Surviving the next economic downturn is expected to be one of the hot topics of discussion when lenders and credit risk professionals meet today and Tuesday in San Antonio for Robert Morris Associates' fall conference.

Although the daily ups and downs of the stock market are not a top priority for most association members, the recent volatility in equities is yet another reminder to bankers that loans made in good times will still be on their books when the economy's seven-year expansion slows or ends.

"Certainly the drop in the stock market last month, though most of it's been recaptured, sent a signal that things can go sideways," said Allen Sanborn, president and chief executive officer of Robert Morris.

"The management of risk must be done to make money, but also must be done with the understanding that sometime after you've made the decision to take that risk the downturn will occur. The challenge bankers have is that the economists aren't going to call it," he added.

Regulators' recent calls for increased vigilance against a relaxation of underwriting standards are also sure to be a major area of discussion among the credit professionals.

"Given a slowing economy and given some liberalization of lending standards in recent times, I think that the industry is going to see an increase in problem loans," said Paul M. Dorfman, executive vice president for credit policy and risk management at BankAmerica Corp. and chairman of Robert Morris. "They ought to get ready."

Indeed, lenders planning to attend said they will be paying close attention to a panel featuring senior regulators from the Federal Reserve, Federal Deposit Insurance Corp., and the Office of the Comptroller of the Currency.

Speakers and sessions will focus on four main issues facing lenders.

The risk management track will deal with loan portfolio management and reveal the results of a study of banks' portfolio management techniques that was done by Robert Morris and First Manhattan Consulting Group. It will also explore the risks surrounding year-2000 systems problems faced not only by lenders but also by their borrowers and vendors.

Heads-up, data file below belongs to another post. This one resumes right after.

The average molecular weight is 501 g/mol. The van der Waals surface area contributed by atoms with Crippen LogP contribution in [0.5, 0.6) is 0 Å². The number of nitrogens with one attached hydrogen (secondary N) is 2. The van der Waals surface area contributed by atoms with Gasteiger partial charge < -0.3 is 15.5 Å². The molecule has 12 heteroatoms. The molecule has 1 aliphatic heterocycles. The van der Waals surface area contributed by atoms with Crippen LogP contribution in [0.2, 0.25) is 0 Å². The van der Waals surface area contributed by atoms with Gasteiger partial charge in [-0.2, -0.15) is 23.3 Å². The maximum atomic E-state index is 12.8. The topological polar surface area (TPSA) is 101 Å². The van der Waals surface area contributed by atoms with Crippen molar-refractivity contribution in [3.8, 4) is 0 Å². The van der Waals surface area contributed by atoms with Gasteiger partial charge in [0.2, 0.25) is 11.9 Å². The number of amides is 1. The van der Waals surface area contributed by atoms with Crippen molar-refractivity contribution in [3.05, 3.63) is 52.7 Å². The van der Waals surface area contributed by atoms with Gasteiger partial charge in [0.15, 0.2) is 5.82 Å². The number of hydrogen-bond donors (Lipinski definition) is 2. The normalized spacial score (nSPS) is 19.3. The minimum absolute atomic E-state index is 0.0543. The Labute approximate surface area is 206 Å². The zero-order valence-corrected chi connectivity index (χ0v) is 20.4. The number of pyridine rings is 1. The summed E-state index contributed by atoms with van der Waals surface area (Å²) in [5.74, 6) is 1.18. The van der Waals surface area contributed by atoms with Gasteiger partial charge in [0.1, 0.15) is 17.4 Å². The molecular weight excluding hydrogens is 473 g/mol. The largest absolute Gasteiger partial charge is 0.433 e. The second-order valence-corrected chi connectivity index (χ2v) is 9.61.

Using the Internet and data warehousing will be featured in the technology track, while the community banking track will address issues faced by banks with less than $15 billion of assets. A study of portfolio management techniques at community banks will be initiated at the conference, Mr. Sanborn said.

The fourth track focuses on specialized lending opportunities. It will cover lending to the health-care industry, the media and communications industries, subprime consumers, the high-tech and knowledge-based industries, real estate lending, trade finance, and the securitization or sale of problem loans.

Scheduled speakers include David A. Coulter, chairman and chief executive officer of BankAmerica Corp., and Herb Kelleher, founder, chairman, president, and chief executive officer of Southwest Airlines.

Monday's keynote speaker, Martin Mayer, author of "The Bankers" and a former American Banker columnist, said he will address some of the sweeping changes affecting the financial services industry, including the separation of lending functions from payment systems and the "difficulty of mixing the banking model of economic development with the portfolio investment model."

The conference, called "Network in San Antonio," is expected to give lenders an opportunity to work collectively rather than compete, said conference chairman William Perotti, executive vice president and chief credit officer of Frost National Bank.

Because the industry is evolving rapidly and competition is fierce, it helps credit professionals to "create an atmosphere where people can share ideas freely and exchange information without fear of competing against each other" Mr. Perotti said.

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